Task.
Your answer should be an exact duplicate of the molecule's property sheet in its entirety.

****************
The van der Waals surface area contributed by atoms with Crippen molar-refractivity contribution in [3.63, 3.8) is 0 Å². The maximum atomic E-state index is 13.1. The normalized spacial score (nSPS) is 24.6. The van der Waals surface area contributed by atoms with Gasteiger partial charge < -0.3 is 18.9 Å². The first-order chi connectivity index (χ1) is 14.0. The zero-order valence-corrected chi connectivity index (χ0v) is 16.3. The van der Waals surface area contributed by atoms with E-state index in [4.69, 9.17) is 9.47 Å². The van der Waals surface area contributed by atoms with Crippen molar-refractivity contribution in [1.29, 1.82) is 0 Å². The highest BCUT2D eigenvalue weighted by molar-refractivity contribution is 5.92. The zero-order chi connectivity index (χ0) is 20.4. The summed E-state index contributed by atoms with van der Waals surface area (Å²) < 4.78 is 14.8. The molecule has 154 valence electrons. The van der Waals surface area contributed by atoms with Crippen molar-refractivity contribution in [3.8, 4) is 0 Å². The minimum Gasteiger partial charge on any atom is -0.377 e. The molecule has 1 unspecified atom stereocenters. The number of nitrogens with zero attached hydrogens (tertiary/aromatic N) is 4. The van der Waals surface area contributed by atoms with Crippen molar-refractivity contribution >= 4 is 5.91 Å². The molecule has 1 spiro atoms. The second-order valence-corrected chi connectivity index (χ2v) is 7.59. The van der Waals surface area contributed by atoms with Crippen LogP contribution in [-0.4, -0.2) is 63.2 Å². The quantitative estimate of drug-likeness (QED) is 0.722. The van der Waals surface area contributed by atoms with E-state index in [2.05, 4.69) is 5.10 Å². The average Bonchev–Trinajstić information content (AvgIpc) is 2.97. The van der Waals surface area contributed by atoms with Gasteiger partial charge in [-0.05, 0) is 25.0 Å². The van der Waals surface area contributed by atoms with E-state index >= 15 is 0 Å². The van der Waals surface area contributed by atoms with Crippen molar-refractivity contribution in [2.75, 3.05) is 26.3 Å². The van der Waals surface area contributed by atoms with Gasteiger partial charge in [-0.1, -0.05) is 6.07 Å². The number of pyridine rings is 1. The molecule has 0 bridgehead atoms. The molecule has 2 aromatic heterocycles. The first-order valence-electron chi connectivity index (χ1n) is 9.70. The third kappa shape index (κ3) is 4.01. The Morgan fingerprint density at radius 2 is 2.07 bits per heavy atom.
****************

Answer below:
The van der Waals surface area contributed by atoms with Crippen molar-refractivity contribution in [3.63, 3.8) is 0 Å². The maximum atomic E-state index is 13.1. The normalized spacial score (nSPS) is 24.6. The van der Waals surface area contributed by atoms with Gasteiger partial charge < -0.3 is 18.9 Å². The first-order chi connectivity index (χ1) is 14.0. The zero-order valence-corrected chi connectivity index (χ0v) is 16.3. The van der Waals surface area contributed by atoms with E-state index in [4.69, 9.17) is 9.47 Å². The van der Waals surface area contributed by atoms with Crippen molar-refractivity contribution in [1.29, 1.82) is 0 Å². The highest BCUT2D eigenvalue weighted by molar-refractivity contribution is 5.92. The zero-order chi connectivity index (χ0) is 20.4. The summed E-state index contributed by atoms with van der Waals surface area (Å²) < 4.78 is 14.8. The molecule has 154 valence electrons. The van der Waals surface area contributed by atoms with Crippen molar-refractivity contribution in [3.8, 4) is 0 Å². The minimum Gasteiger partial charge on any atom is -0.377 e. The molecule has 1 unspecified atom stereocenters. The number of nitrogens with zero attached hydrogens (tertiary/aromatic N) is 4. The van der Waals surface area contributed by atoms with Crippen molar-refractivity contribution >= 4 is 5.91 Å². The molecule has 1 spiro atoms. The second-order valence-corrected chi connectivity index (χ2v) is 7.59. The van der Waals surface area contributed by atoms with Crippen LogP contribution in [-0.4, -0.2) is 63.2 Å². The quantitative estimate of drug-likeness (QED) is 0.722. The van der Waals surface area contributed by atoms with E-state index in [2.05, 4.69) is 5.10 Å². The average Bonchev–Trinajstić information content (AvgIpc) is 2.97. The van der Waals surface area contributed by atoms with Gasteiger partial charge in [-0.05, 0) is 25.0 Å². The van der Waals surface area contributed by atoms with E-state index >= 15 is 0 Å². The van der Waals surface area contributed by atoms with Crippen molar-refractivity contribution in [2.75, 3.05) is 26.3 Å². The van der Waals surface area contributed by atoms with Gasteiger partial charge in [-0.1, -0.05) is 6.07 Å². The number of pyridine rings is 1. The molecule has 0 bridgehead atoms. The molecule has 2 aromatic heterocycles. The first-order valence-electron chi connectivity index (χ1n) is 9.70. The third kappa shape index (κ3) is 4.01. The Morgan fingerprint density at radius 2 is 2.07 bits per heavy atom.